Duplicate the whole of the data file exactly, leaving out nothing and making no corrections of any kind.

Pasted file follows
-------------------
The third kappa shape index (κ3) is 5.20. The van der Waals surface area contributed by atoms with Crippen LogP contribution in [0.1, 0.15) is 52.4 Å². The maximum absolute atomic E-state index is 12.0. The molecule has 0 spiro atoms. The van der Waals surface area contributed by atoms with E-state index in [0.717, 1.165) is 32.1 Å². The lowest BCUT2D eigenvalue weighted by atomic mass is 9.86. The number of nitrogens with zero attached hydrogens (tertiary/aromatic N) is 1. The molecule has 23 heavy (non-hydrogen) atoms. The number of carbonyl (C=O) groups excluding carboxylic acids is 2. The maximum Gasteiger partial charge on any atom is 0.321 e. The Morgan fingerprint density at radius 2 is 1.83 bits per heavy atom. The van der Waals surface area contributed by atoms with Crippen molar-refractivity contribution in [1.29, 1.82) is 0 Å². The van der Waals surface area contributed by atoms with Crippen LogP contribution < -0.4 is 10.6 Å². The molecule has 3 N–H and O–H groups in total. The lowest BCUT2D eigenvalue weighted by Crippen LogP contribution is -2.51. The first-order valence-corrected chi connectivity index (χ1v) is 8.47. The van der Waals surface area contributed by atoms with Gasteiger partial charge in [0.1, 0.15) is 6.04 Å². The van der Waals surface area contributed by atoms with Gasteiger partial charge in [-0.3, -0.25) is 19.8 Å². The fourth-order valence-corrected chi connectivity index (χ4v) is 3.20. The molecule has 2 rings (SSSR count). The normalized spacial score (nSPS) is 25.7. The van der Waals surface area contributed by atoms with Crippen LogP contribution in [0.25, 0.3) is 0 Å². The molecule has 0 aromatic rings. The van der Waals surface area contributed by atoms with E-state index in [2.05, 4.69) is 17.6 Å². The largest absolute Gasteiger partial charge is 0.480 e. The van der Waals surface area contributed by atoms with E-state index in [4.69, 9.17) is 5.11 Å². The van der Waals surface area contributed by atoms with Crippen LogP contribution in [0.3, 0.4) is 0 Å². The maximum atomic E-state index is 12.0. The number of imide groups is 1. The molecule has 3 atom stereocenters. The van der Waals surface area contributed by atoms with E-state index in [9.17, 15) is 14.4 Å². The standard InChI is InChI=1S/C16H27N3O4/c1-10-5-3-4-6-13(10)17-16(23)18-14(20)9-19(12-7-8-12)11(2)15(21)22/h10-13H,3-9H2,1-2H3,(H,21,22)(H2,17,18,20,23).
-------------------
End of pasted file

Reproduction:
The third kappa shape index (κ3) is 5.20. The van der Waals surface area contributed by atoms with Crippen LogP contribution in [0.1, 0.15) is 52.4 Å². The maximum absolute atomic E-state index is 12.0. The molecule has 0 spiro atoms. The van der Waals surface area contributed by atoms with E-state index in [0.717, 1.165) is 32.1 Å². The lowest BCUT2D eigenvalue weighted by atomic mass is 9.86. The number of nitrogens with zero attached hydrogens (tertiary/aromatic N) is 1. The molecule has 23 heavy (non-hydrogen) atoms. The number of carbonyl (C=O) groups excluding carboxylic acids is 2. The maximum Gasteiger partial charge on any atom is 0.321 e. The Morgan fingerprint density at radius 2 is 1.83 bits per heavy atom. The van der Waals surface area contributed by atoms with Crippen molar-refractivity contribution in [1.29, 1.82) is 0 Å². The van der Waals surface area contributed by atoms with Crippen LogP contribution < -0.4 is 10.6 Å². The molecule has 3 N–H and O–H groups in total. The lowest BCUT2D eigenvalue weighted by Crippen LogP contribution is -2.51. The first-order valence-corrected chi connectivity index (χ1v) is 8.47. The van der Waals surface area contributed by atoms with Gasteiger partial charge in [0.1, 0.15) is 6.04 Å². The van der Waals surface area contributed by atoms with Gasteiger partial charge in [-0.3, -0.25) is 19.8 Å². The fourth-order valence-corrected chi connectivity index (χ4v) is 3.20. The molecule has 2 rings (SSSR count). The normalized spacial score (nSPS) is 25.7. The van der Waals surface area contributed by atoms with Crippen LogP contribution in [0.25, 0.3) is 0 Å². The molecule has 0 aromatic rings. The van der Waals surface area contributed by atoms with E-state index in [2.05, 4.69) is 17.6 Å². The largest absolute Gasteiger partial charge is 0.480 e. The van der Waals surface area contributed by atoms with E-state index in [4.69, 9.17) is 5.11 Å². The van der Waals surface area contributed by atoms with Crippen LogP contribution in [0.3, 0.4) is 0 Å². The maximum atomic E-state index is 12.0. The number of imide groups is 1. The molecule has 3 atom stereocenters. The van der Waals surface area contributed by atoms with E-state index in [9.17, 15) is 14.4 Å². The standard InChI is InChI=1S/C16H27N3O4/c1-10-5-3-4-6-13(10)17-16(23)18-14(20)9-19(12-7-8-12)11(2)15(21)22/h10-13H,3-9H2,1-2H3,(H,21,22)(H2,17,18,20,23).